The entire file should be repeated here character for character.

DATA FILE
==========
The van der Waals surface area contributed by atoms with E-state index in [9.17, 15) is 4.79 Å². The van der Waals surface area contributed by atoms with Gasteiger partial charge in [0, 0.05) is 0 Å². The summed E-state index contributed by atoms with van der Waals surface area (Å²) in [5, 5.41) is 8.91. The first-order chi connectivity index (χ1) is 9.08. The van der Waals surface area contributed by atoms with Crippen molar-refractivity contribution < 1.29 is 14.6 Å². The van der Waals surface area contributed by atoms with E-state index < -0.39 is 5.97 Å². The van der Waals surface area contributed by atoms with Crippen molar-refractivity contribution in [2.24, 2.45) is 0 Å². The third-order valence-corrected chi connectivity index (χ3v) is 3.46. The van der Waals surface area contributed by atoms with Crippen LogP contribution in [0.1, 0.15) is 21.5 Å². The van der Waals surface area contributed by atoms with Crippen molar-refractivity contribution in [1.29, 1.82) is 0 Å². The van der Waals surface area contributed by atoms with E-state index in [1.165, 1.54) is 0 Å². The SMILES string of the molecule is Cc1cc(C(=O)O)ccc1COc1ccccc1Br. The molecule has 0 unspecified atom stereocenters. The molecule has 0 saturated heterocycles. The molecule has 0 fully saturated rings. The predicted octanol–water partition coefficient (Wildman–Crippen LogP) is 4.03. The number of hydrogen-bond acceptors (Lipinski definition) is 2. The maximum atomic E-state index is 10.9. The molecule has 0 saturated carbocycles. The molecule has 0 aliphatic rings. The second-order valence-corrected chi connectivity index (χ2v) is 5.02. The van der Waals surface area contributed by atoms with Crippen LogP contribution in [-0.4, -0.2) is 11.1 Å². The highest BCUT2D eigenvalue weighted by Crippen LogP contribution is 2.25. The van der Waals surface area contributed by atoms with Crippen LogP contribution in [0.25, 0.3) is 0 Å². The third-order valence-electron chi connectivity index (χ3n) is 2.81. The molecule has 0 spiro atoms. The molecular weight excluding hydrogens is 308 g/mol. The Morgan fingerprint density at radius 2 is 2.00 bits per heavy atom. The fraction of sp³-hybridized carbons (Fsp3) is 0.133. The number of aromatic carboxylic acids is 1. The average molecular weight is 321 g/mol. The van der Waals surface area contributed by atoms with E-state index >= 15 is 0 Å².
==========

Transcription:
The van der Waals surface area contributed by atoms with E-state index in [9.17, 15) is 4.79 Å². The van der Waals surface area contributed by atoms with Gasteiger partial charge in [0, 0.05) is 0 Å². The summed E-state index contributed by atoms with van der Waals surface area (Å²) in [5, 5.41) is 8.91. The first-order chi connectivity index (χ1) is 9.08. The van der Waals surface area contributed by atoms with Crippen molar-refractivity contribution < 1.29 is 14.6 Å². The van der Waals surface area contributed by atoms with E-state index < -0.39 is 5.97 Å². The van der Waals surface area contributed by atoms with Crippen molar-refractivity contribution in [2.24, 2.45) is 0 Å². The third-order valence-corrected chi connectivity index (χ3v) is 3.46. The van der Waals surface area contributed by atoms with Crippen LogP contribution in [0.1, 0.15) is 21.5 Å². The van der Waals surface area contributed by atoms with Crippen molar-refractivity contribution in [1.29, 1.82) is 0 Å². The van der Waals surface area contributed by atoms with E-state index in [1.165, 1.54) is 0 Å². The SMILES string of the molecule is Cc1cc(C(=O)O)ccc1COc1ccccc1Br. The molecule has 0 unspecified atom stereocenters. The molecule has 0 saturated heterocycles. The molecule has 0 fully saturated rings. The predicted octanol–water partition coefficient (Wildman–Crippen LogP) is 4.03. The number of hydrogen-bond acceptors (Lipinski definition) is 2. The maximum atomic E-state index is 10.9. The molecule has 0 saturated carbocycles. The molecule has 0 aliphatic rings. The second-order valence-corrected chi connectivity index (χ2v) is 5.02. The van der Waals surface area contributed by atoms with Crippen LogP contribution in [-0.4, -0.2) is 11.1 Å². The highest BCUT2D eigenvalue weighted by Crippen LogP contribution is 2.25. The van der Waals surface area contributed by atoms with Crippen LogP contribution in [0.25, 0.3) is 0 Å². The third-order valence-electron chi connectivity index (χ3n) is 2.81. The molecule has 0 spiro atoms. The molecular weight excluding hydrogens is 308 g/mol. The Morgan fingerprint density at radius 2 is 2.00 bits per heavy atom. The fraction of sp³-hybridized carbons (Fsp3) is 0.133. The number of aromatic carboxylic acids is 1. The average molecular weight is 321 g/mol. The van der Waals surface area contributed by atoms with E-state index >= 15 is 0 Å².